Publicador de contenidos

Back to 2014_06_11_CIMA_Un gen protector de la función del hígado

A protective gene for liver function

Researchers at CIMA of the University of Navarra identify a gene that could improve the treatment of patients with chronic liver damage.

Image description
María Elizalde, Matías Ávila and Carmen Berasain, researchers at CIMA of the University of Navarra. PHOTO:
11/06/14 13:09 Mª Pilar Huarte

Scientists from the research center Applied Medicine (CIMA) at the University of Navarra have identified a gene, called SLU7, that improves liver function. The study, published in the Journal of Clinical Investigation, suggests that this gene could improve the treatment of patients with chronic liver damage.

The liver, a highly specialized organ, performs multiple vital functions for the organism: it participates in the digestion of food, serves as a filter eliminating toxic products from the blood, stores vitamins, proteins and sugars necessary for the correct functioning of the rest of the organs and regulates cholesterol and glucose levels in the blood, among others.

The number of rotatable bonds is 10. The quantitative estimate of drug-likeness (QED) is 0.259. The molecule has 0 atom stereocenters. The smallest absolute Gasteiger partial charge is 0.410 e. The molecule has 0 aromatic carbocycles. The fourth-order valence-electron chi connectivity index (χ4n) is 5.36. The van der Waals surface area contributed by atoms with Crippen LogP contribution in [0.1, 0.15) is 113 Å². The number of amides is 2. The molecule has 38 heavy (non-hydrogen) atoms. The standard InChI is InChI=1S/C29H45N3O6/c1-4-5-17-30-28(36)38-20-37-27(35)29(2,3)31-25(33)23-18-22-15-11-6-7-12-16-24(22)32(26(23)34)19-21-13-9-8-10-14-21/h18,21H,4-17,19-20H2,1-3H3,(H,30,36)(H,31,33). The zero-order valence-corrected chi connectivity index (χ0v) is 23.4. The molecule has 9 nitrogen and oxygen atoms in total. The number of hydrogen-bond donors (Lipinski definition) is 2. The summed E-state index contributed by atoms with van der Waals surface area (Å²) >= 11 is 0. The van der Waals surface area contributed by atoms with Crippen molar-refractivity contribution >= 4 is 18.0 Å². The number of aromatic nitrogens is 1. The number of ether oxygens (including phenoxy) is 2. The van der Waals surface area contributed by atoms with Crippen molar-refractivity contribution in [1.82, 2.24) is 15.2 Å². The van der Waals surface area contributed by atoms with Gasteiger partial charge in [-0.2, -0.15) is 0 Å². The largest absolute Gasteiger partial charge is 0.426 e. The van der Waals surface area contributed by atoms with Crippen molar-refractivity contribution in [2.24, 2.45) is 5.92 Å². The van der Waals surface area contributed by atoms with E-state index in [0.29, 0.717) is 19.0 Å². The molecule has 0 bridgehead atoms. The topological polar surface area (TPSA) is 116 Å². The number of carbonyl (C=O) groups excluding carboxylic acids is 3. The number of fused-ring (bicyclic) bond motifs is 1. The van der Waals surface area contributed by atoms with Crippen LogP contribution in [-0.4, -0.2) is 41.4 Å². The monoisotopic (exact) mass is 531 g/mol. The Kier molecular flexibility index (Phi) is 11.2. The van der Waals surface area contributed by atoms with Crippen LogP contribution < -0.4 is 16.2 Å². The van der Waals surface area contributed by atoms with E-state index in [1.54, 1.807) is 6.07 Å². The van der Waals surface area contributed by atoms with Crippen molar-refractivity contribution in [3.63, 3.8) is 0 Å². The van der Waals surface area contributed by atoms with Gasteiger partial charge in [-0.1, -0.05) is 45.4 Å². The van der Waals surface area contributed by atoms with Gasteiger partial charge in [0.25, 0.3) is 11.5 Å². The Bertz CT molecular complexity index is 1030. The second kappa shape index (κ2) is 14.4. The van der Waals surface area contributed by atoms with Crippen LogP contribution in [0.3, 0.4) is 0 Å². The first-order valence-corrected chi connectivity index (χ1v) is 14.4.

Liver function fails in pathological situations such as hepatitis B and C virus infections, excessive alcohol consumption or metabolic disorders such as diabetes or obesity (the epidemic of the 21st century). This loss of function is due to the death of hepatocytes (the liver cells) and the expression of genes characteristic of these cells being turned off. "Liver malfunction is a risk factor for the development of cardiovascular diseases and diabetes and can evolve to the development of cirrhosis and liver cancer, diseases with a high mortality rate," explains María Elizalde, lead author of work, which constitutes her doctoral thesis .

Researchers at CIMA have identified that the SLU7 gene is manager of the maintenance of liver function. "SLU7 regulates the expression and function of many of the characteristic genes of the liver and proper glucose metabolism altered in diabetes. The expression of this gene is inhibited in the diseased liver and its restitution is presented as a promising therapeutic strategy to recover liver function in situations of chronic damage," say Dr. Matías Ávila and Dr. Carmen Berasain, directors of work.